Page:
Revenue chief Dan Meuser backs health, education spending priorities in Corbett budget

Gov. Tom Corbett’s proposed budget isn’t coming up short when it addresses education and health care, state Revenue Secretary Dan Meuser told a group of local leaders and residents Thursday.

While Meuser stressed the importance of job growth in the commonwealth, the governor’s proposed 2014-15 $71.8 billion budget introduced in February includes a $1.55 billion increase in education funding at the primary and secondary levels, he said at a Chamber of Business and Industry of Centre County breakfast at the Nittany Lion Inn.

The budget includes funding for enhanced health care options through a program called Healthy PA.

The proposed education budget for 2014-15 is $10.12 billion.

Meuser said the education aspect is about creating the most support for students, educators and schools through funding resources such as a multimillion dollar Ready to Learn block grant.

The grant would include $241 million in Ready to Learn funding for public schools that focus on student achievement and academic success. Meuser said that money would help support schools where students prove to be reading and math-ready by third grade, and help allow additional training to teachers to support early literacy STEM — science, technology, engineering and mathematics — and other customized student needs.

An additional $100 million also would help fund the accountability block grant, which supports pre-kindergarten, full-day kindergarten and other educational programs.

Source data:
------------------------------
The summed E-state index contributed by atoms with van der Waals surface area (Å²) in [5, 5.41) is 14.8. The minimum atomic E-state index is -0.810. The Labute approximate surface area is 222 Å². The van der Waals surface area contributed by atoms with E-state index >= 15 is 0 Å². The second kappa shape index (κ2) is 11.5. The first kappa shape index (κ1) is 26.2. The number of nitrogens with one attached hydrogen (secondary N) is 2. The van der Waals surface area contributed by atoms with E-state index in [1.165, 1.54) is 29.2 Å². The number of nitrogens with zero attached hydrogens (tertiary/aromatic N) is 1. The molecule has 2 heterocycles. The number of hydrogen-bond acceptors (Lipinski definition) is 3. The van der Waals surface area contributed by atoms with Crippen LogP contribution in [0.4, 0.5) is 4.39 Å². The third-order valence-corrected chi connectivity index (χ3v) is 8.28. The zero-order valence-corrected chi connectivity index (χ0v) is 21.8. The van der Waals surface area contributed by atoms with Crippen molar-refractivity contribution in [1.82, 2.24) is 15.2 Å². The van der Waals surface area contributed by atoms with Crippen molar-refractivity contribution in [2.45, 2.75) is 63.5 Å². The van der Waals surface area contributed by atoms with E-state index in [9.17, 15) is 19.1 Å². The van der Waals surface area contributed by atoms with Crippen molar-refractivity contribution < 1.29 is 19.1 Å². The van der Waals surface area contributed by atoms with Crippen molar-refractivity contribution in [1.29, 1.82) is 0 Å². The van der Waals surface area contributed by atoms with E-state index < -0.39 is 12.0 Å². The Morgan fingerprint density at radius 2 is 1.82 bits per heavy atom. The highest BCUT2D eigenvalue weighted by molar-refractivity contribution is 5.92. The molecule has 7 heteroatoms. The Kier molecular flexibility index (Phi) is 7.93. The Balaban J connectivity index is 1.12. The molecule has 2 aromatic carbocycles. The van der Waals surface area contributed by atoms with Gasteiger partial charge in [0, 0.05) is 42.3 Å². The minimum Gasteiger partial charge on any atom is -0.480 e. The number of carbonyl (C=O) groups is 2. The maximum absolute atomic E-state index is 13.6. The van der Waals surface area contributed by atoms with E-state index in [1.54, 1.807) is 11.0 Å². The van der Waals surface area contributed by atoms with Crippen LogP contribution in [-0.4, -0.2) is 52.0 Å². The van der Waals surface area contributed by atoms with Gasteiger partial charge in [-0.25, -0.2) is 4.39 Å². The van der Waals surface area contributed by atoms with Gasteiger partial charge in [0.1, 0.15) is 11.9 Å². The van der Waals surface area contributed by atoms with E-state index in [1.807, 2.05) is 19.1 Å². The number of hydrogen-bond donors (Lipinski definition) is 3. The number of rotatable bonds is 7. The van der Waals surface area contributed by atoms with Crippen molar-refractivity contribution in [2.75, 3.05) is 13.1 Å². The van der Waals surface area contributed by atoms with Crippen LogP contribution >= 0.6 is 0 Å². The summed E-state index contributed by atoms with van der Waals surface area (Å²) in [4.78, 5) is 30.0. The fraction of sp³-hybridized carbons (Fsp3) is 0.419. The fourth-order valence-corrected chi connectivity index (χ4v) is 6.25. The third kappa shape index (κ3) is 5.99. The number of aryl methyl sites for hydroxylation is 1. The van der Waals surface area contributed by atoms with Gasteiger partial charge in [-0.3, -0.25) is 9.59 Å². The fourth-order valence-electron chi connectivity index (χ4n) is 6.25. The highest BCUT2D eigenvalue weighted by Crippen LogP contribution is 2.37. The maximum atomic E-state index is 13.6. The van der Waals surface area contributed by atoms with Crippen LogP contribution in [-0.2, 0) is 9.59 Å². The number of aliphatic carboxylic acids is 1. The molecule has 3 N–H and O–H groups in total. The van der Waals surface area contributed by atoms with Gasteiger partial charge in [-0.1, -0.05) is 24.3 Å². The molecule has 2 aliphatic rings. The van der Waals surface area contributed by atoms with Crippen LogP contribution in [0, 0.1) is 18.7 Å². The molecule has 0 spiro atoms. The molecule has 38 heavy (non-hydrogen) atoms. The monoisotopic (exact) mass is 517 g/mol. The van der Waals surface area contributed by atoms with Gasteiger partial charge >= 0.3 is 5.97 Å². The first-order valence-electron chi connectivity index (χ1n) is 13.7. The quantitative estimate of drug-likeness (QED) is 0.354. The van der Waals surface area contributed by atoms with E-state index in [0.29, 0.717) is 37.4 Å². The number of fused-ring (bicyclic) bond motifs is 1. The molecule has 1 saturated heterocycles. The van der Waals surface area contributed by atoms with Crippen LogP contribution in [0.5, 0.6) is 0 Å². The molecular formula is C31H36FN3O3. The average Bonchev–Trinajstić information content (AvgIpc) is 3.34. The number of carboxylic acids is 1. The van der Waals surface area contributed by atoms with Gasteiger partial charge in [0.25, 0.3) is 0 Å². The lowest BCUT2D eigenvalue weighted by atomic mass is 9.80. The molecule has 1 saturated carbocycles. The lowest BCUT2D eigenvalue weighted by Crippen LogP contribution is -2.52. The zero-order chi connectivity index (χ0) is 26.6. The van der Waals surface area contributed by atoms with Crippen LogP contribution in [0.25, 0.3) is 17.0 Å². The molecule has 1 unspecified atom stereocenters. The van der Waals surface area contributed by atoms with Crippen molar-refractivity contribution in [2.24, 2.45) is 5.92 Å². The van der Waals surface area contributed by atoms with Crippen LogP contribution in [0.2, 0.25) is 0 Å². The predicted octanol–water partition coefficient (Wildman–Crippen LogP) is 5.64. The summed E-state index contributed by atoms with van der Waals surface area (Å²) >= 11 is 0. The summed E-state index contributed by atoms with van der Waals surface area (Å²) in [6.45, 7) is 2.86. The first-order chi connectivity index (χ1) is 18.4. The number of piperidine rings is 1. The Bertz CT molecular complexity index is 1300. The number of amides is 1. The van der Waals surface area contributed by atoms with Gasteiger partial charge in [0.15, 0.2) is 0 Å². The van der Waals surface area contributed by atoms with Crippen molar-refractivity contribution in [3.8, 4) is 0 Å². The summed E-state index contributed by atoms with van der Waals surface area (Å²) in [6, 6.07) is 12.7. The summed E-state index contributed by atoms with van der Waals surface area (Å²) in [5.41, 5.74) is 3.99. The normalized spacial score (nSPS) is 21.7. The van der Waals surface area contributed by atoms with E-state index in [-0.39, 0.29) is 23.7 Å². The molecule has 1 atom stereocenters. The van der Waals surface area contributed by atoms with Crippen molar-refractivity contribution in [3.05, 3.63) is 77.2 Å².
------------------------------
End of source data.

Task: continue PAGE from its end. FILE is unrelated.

The proposed budget also promotes Healthy Pennsylvania — a comprehensive plan to increase access to quality and affordable health care for residents, Meuser said.

Under the plan, Corbett would increase funding to support enrollment and outreach efforts for the Children’s Health Insurance Program with the goal of covering all children. The plan would eliminate CHIP’s six-month waiting period, allowing all children in the commonwealth to have access to coverage, Meuser said.

Additionally, Corbett is working to increase access and better meet the primary care needs of all residents, and enhancing support for local forgiveness programs to train primary health care parishioners who, in return, will provide care in underserved areas, Meuser said.

According to the proposed budget website, Healthy PA includes reforming the commonwealth’s Medicaid program to provide affordable and quality health care, while increasing access for 500,000 newly eligible individuals through a private coverage option.

Meuser said part of the proposed budget includes $125 million in savings from the implementation of reforms to the Medicaid program and the Private Coverage Option within the Healthy PA Medicaid waiver.

He also said the governor is attempting to provide affordable health care that includes a realignment of benefit plans for adults, increased access to health care coverage, cost-sharing for adults, work search activities and premium reductions for healthy behaviors.